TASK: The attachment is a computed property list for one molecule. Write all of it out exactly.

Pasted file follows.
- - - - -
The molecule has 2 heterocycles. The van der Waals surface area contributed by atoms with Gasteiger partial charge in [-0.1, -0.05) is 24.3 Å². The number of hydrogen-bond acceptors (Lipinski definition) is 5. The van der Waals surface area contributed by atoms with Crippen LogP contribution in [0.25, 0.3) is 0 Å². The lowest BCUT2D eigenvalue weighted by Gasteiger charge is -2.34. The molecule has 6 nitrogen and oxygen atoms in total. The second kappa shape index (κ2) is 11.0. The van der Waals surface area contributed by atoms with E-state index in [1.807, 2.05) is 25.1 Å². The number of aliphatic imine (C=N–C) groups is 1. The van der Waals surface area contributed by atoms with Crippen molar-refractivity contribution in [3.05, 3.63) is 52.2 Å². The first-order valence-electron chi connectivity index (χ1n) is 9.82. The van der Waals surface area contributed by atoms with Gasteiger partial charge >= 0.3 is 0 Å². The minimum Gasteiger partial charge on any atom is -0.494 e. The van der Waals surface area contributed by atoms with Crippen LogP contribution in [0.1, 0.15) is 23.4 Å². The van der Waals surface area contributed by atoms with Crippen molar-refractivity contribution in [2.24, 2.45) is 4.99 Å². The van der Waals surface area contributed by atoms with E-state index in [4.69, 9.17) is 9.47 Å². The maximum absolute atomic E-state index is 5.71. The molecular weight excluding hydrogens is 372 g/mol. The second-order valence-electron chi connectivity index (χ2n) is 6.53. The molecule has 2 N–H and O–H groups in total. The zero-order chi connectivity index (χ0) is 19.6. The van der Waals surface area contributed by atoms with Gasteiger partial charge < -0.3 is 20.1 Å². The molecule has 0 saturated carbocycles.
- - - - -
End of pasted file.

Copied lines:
The molecule has 2 heterocycles. The van der Waals surface area contributed by atoms with Gasteiger partial charge in [-0.1, -0.05) is 24.3 Å². The number of hydrogen-bond acceptors (Lipinski definition) is 5. The van der Waals surface area contributed by atoms with Crippen LogP contribution in [0.25, 0.3) is 0 Å². The lowest BCUT2D eigenvalue weighted by Gasteiger charge is -2.34. The molecule has 6 nitrogen and oxygen atoms in total. The second kappa shape index (κ2) is 11.0. The van der Waals surface area contributed by atoms with E-state index in [1.807, 2.05) is 25.1 Å². The number of aliphatic imine (C=N–C) groups is 1. The van der Waals surface area contributed by atoms with Crippen molar-refractivity contribution in [3.05, 3.63) is 52.2 Å². The first-order valence-electron chi connectivity index (χ1n) is 9.82. The van der Waals surface area contributed by atoms with Gasteiger partial charge >= 0.3 is 0 Å². The minimum Gasteiger partial charge on any atom is -0.494 e. The van der Waals surface area contributed by atoms with Crippen LogP contribution in [0.1, 0.15) is 23.4 Å². The van der Waals surface area contributed by atoms with Crippen molar-refractivity contribution in [2.24, 2.45) is 4.99 Å². The van der Waals surface area contributed by atoms with E-state index in [4.69, 9.17) is 9.47 Å². The maximum absolute atomic E-state index is 5.71. The molecular weight excluding hydrogens is 372 g/mol. The second-order valence-electron chi connectivity index (χ2n) is 6.53. The molecule has 2 N–H and O–H groups in total. The zero-order chi connectivity index (χ0) is 19.6. The van der Waals surface area contributed by atoms with Gasteiger partial charge < -0.3 is 20.1 Å². The molecule has 0 saturated carbocycles.